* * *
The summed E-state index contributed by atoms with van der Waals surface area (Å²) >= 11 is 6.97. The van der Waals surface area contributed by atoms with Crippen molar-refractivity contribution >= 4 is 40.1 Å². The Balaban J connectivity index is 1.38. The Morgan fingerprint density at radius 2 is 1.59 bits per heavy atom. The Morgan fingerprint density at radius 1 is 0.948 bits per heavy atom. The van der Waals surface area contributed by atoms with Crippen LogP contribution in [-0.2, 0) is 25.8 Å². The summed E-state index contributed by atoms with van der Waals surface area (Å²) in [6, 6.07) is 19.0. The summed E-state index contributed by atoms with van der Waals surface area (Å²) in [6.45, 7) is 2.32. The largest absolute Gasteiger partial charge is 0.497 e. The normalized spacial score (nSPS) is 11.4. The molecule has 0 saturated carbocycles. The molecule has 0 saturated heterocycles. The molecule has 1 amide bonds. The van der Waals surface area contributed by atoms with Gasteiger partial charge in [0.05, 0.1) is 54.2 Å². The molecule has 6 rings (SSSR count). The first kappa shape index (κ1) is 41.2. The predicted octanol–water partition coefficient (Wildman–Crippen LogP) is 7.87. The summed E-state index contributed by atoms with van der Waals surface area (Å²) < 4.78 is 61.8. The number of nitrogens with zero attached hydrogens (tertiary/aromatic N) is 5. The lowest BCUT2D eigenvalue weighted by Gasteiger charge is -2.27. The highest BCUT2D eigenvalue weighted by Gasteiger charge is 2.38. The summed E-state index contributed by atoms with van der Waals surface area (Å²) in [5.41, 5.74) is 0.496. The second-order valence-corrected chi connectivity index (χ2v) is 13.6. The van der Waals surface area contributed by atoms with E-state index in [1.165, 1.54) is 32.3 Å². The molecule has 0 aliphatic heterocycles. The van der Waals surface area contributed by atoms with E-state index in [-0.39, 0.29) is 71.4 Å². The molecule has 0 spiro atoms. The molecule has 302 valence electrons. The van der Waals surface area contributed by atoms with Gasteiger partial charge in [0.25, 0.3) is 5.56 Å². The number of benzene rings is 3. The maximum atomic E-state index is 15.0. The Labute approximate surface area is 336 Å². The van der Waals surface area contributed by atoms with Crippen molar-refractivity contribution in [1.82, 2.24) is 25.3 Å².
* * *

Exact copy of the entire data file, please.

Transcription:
The summed E-state index contributed by atoms with van der Waals surface area (Å²) >= 11 is 6.97. The van der Waals surface area contributed by atoms with Crippen molar-refractivity contribution >= 4 is 40.1 Å². The Balaban J connectivity index is 1.38. The Morgan fingerprint density at radius 2 is 1.59 bits per heavy atom. The Morgan fingerprint density at radius 1 is 0.948 bits per heavy atom. The van der Waals surface area contributed by atoms with Crippen LogP contribution in [-0.2, 0) is 25.8 Å². The summed E-state index contributed by atoms with van der Waals surface area (Å²) in [6, 6.07) is 19.0. The summed E-state index contributed by atoms with van der Waals surface area (Å²) in [6.45, 7) is 2.32. The largest absolute Gasteiger partial charge is 0.497 e. The normalized spacial score (nSPS) is 11.4. The molecule has 0 saturated carbocycles. The molecule has 0 saturated heterocycles. The molecule has 1 amide bonds. The van der Waals surface area contributed by atoms with Gasteiger partial charge in [0.05, 0.1) is 54.2 Å². The molecule has 6 rings (SSSR count). The first kappa shape index (κ1) is 41.2. The predicted octanol–water partition coefficient (Wildman–Crippen LogP) is 7.87. The summed E-state index contributed by atoms with van der Waals surface area (Å²) < 4.78 is 61.8. The number of nitrogens with zero attached hydrogens (tertiary/aromatic N) is 5. The lowest BCUT2D eigenvalue weighted by Gasteiger charge is -2.27. The highest BCUT2D eigenvalue weighted by Gasteiger charge is 2.38. The summed E-state index contributed by atoms with van der Waals surface area (Å²) in [5.41, 5.74) is 0.496. The second-order valence-corrected chi connectivity index (χ2v) is 13.6. The van der Waals surface area contributed by atoms with E-state index in [1.165, 1.54) is 32.3 Å². The molecule has 0 aliphatic heterocycles. The van der Waals surface area contributed by atoms with E-state index in [-0.39, 0.29) is 71.4 Å². The molecule has 0 spiro atoms. The molecule has 302 valence electrons. The van der Waals surface area contributed by atoms with Gasteiger partial charge in [0.25, 0.3) is 5.56 Å². The number of benzene rings is 3. The maximum atomic E-state index is 15.0. The Labute approximate surface area is 336 Å². The van der Waals surface area contributed by atoms with Crippen molar-refractivity contribution in [1.82, 2.24) is 25.3 Å².